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Home & garden.

16 August 2021

How to grow sweetcorn

Find out how to grow delicious sweetcorn in your garden or allotment. Discover our best sweetcorn varieties and tips for how to grow them.
CT
Ceri Thomas
Sweetcorn

The sheer joy of biting into intensely flavoured, creamy, home-grown sweetcorn makes it an essential summer crop for many veg gardeners.


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How to grow sweetcorn: month by month

January
February
March
April
May
June



SOW
SOW/PLANT
PLANT
July
August
September
October
November
December

HARVEST
HARVEST



Best sweetcorn varieties

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Best Buy sweetcorn
What it looks like
Variety name
Yield per 16 plants
21 usable cobs
A Best Buy in our previous trial, this variety gave us 21 good cobs from 16 plants. These were long with succulent kernels; all our harvested cobs had 90-100% cob fill, meaning they had kernels all the way to the tip of the cob or just the very tip exposed with no kernels. A supersweet type, we found it tasted sweet and juicy.
What it looks like
Variety name
Yield per 16 plants
18 usable cobs
This is an unusual white-kernelled corn, bred for its crisp texture and intense sweetness. It lived up to its billing in our trial, giving us completely filled and easy-to-pick cobs. Our testers rated it joint-top for its wonderful sweetness and flavour. Being a white-kernelled corn it needs to be isolated from yellow varieties to stop cross pollination.
What it looks like
Variety name
Yield per 16 plants
15 usable cobs
Despite some mechanical damage showing on the seed we bought, this variety germinated well and produced vigorous seedlings that became strong plants. The supersweet type, bred for the British climate, produced a good number of uniform cobs, all with 100% cobfill. The golden kernels were plump, juicy and sweet - and got full marks for flavour.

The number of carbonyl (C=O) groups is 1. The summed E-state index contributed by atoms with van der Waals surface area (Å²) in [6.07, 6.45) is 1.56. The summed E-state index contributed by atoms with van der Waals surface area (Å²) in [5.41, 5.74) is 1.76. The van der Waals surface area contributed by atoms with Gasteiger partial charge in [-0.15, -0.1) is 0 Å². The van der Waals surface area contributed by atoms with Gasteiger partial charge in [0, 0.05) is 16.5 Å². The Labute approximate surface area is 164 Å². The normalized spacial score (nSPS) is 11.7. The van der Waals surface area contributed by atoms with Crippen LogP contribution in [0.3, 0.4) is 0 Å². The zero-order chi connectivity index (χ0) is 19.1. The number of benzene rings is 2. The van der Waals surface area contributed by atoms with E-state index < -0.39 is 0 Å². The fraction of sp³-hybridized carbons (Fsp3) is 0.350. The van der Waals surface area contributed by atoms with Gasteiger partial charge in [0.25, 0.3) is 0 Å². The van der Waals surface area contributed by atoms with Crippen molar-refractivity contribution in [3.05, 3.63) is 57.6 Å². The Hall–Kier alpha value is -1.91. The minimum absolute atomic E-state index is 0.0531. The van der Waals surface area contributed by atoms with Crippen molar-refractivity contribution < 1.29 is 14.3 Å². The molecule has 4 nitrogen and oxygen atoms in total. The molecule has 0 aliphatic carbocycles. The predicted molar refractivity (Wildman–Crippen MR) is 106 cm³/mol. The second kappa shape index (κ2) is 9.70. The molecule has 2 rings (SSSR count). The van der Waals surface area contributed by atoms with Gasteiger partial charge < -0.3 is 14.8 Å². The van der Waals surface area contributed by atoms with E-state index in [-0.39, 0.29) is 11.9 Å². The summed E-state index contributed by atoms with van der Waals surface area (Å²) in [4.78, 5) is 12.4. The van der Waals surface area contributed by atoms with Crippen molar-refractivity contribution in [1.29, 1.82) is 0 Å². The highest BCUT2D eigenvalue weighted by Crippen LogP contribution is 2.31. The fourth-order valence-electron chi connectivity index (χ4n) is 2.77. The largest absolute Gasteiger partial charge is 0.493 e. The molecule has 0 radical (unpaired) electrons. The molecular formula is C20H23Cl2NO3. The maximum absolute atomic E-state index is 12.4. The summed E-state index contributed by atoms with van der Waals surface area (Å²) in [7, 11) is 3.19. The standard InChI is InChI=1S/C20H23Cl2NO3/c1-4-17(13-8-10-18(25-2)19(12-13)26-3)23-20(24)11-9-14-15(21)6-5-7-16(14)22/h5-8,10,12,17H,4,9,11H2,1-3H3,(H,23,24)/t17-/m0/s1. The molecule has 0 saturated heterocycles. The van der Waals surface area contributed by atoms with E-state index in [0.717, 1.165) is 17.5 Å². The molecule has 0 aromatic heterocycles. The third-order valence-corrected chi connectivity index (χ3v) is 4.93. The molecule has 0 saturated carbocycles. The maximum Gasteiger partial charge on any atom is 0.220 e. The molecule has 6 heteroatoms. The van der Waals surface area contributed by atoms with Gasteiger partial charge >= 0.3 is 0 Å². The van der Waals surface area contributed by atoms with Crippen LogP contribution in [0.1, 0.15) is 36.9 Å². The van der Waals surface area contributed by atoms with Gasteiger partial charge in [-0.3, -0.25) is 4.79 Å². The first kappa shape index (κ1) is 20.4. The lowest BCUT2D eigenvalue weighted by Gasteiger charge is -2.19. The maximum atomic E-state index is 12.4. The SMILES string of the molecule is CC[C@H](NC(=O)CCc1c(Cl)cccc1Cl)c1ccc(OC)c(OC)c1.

How we test sweetcorn

We sowed 14 varieties of sweetcorn in Rootrainers inside at the start of May. We planted them outside at our trial site in north Gloucestershire at the beginning of June. They were planted in blocks of72 plants with a spacing of 35cm between them, through ground-cover fabric to retain moisture and control weeds. They were protected from badger and deer damage by an electric fence. We harvested cobs as they matured from the 20 plants in the centre of the plot. We measured and weighed the cobs, checking how uniform in size and well filled with kernels they were, then measured how sweet the kernels were up to a week after they were picked. All the cobs were tasted by trained taste-testers. These experts can distinguish and rate the individual components of taste, such as the intenseness of sweetness, and can identify subtle differences in aromas. They also rated how appetising the cobs looked when they were raw and cooked, looking for evenly sized, glossy, plump, pearly kernels, set out in neat rows.

When to sow

Sow in April into deep, 7cm pots or Rootrainers to reduce root disturbance later on. Provide a minimum temperature of 15°C to encourage germination and good growth. Harden off the seedlings to plant out after all danger of frost has passed.

Caring for your plants

Planting

Choose a sheltered site in full sun, and dig in garden compost or soil improver. 

Wait until the danger of frost has past in mid- to late May. Plant in blocks of at least 12 plants to ensure good wind-pollination, but keep different varieties separate to avoid cross-pollination, which can affect the quality of the cobs. Spacing plants at 35cm generally gives one good cob per plant. Plant further apart (45cm) if you want to try for a smaller second cob, too. 

Watering 

Water when the cobs start to form and the silks appear on the ears of corn. At this time it is also a good idea to shake the sweetcorn stems on a still evening. This ensures that pollen released by the male flowers at the top of the plant lands on all the female silks in the cobs below and helps to ensure that every kernel develops.

How and when to harvest

Harvest in: August to September

The cobs should be ripe when all the silks are brown and shrivelled. Peel back the sheath and the kernels should be plump and yellow. Push your fingernail into a kernel –the liquid that is released from it should be milky when the cob is ready for you to eat.

Common growing problems

Smut

Sweetcorn can suffer from smut –a disease that causes cobs to erupt with black mould. It’s not common, but destroy affected plants and grow your corn in a different spot next year

Read more about sweetcorn smut.

Animals

Sweet-toothed critters, such as rats, squirrels and crows, love ripe cobs. Badgers and deer are also excellent at telling when cobs are ripe, so we had to protect our trial crops with an electric fence.

Read more about badgers.